White comforters look beautiful and can brighten up a room. They can also be a part of any bedroom decor scheme, making them versatile and valuable. But one drawback is that they often turn dingy and yellow over time. How can you return your comforter to its former bright white glory? We’ve researched this topic and have come up with the best ways.
Try to use the following products when you wash your comforter:
- Whitening laundry booster
- Vinegar, baking soda, and lemon juice
- A bluing agent
There’s a lot to consider when taking care of your white comforter. That’s why we’ve put together this guide to help you think through all of your options. Please keep reading for more details on keeping your comforter clean and bright!
Why Did My White Comforter Turn Yellow?
Before we figure out how to make your comforter white again, it might help to understand what made it look dirty in the first place. Of course, there are some obvious ways your comforter turns yellow, like spilling food or drink on it. But there are two other less obvious reasons for you to be aware of.
Bodily oils and sweat
The primary reason the comforter is turning yellow is because of a build-up of body oil and sweat on the fabric. Though you don’t always recognize it, your body is producing sweat while you sleep. These oils are necessary to keep your skin healthy instead of drying out completely.
However, they can wreak havoc on your comforter if they’re allowed to build up. Think of the other things that are on your skin: lotion, soap residue, and other body products. Plus, your body is shedding dead skin cells constantly, which can change the color of your comforter over time.
If you use a sheet underneath your comforter but it’s still turning yellow, it might be because of your laundry detergent. Some popular detergent brands use chemicals, particularly those with heavy scents — that can turn your comforter yellow. Though you might not notice it immediately, it can happen to white linens over time.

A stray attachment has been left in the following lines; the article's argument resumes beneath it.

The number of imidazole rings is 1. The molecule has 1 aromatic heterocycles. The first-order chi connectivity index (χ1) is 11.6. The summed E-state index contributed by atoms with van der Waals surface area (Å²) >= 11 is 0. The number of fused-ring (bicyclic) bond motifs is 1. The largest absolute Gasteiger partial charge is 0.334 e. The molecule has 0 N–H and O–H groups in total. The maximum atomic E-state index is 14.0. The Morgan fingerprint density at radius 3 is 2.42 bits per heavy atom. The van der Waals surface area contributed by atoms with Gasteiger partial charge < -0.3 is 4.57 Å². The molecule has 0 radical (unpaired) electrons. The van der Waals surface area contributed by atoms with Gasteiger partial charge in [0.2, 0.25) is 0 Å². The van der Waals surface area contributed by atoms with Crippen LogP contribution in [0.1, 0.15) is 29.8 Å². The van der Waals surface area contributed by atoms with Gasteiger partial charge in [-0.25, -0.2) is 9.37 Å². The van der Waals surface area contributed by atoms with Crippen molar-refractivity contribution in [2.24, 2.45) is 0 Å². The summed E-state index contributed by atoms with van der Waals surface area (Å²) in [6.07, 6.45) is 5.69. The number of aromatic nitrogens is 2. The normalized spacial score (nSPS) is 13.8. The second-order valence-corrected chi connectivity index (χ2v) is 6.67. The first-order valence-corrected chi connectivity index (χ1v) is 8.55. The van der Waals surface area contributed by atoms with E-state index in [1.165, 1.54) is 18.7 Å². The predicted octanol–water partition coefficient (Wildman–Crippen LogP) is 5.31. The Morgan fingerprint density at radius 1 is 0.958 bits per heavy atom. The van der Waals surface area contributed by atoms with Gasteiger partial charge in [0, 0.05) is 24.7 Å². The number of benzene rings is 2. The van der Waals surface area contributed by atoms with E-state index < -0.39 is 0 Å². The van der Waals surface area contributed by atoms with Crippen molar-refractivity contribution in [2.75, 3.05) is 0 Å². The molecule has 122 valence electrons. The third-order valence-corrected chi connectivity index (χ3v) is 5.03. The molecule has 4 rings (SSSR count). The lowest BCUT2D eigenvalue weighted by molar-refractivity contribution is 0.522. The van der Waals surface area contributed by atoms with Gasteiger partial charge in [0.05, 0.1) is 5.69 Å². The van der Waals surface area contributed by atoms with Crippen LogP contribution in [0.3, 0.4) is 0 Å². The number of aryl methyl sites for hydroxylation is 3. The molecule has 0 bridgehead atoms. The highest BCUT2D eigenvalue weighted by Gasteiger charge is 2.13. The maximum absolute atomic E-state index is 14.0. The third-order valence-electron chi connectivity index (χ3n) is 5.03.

Or, you might be using too much detergent. If your washing machine can’t rinse it all off in the time it takes to wash it, the detergent will turn the comforter yellow. Even if you decide to use a different detergent, make sure to wash it as often as you should.
For a deeper discussion on why your bedding turns yellow, read this article next: “Why Do My Bed Sheets Turn Yellow?”
How Do You Wash A White Comforter?
Since most yellowing happens when sweat and body oils build up over time, washing it frequently can reduce damage. Washing a white comforter isn’t much different from washing other white fabrics, except it is probably big enough to be washed by itself. In fact, you’ll want to make sure your machine is big enough to hold it. The comforter should take up no more than three-quarters of the available space. Pay attention to the label: if it’s acceptable, wash it using warm water since you know no other fabrics will bleed on it.
If your comforter has turned yellow over time, try using slightly less detergent than you normally would. Instead, add half of a cup of white vinegar to the load. Just like the step above, vinegar will work to loosen the stains. Or use a less harmful detergent such as Le Blanc Linen Wash, designed to keep linens bright and fresh.
After you wash the comforter, consider drying it in the sunlight. Sunlight has some natural brightening properties that can make your comforter sparkle.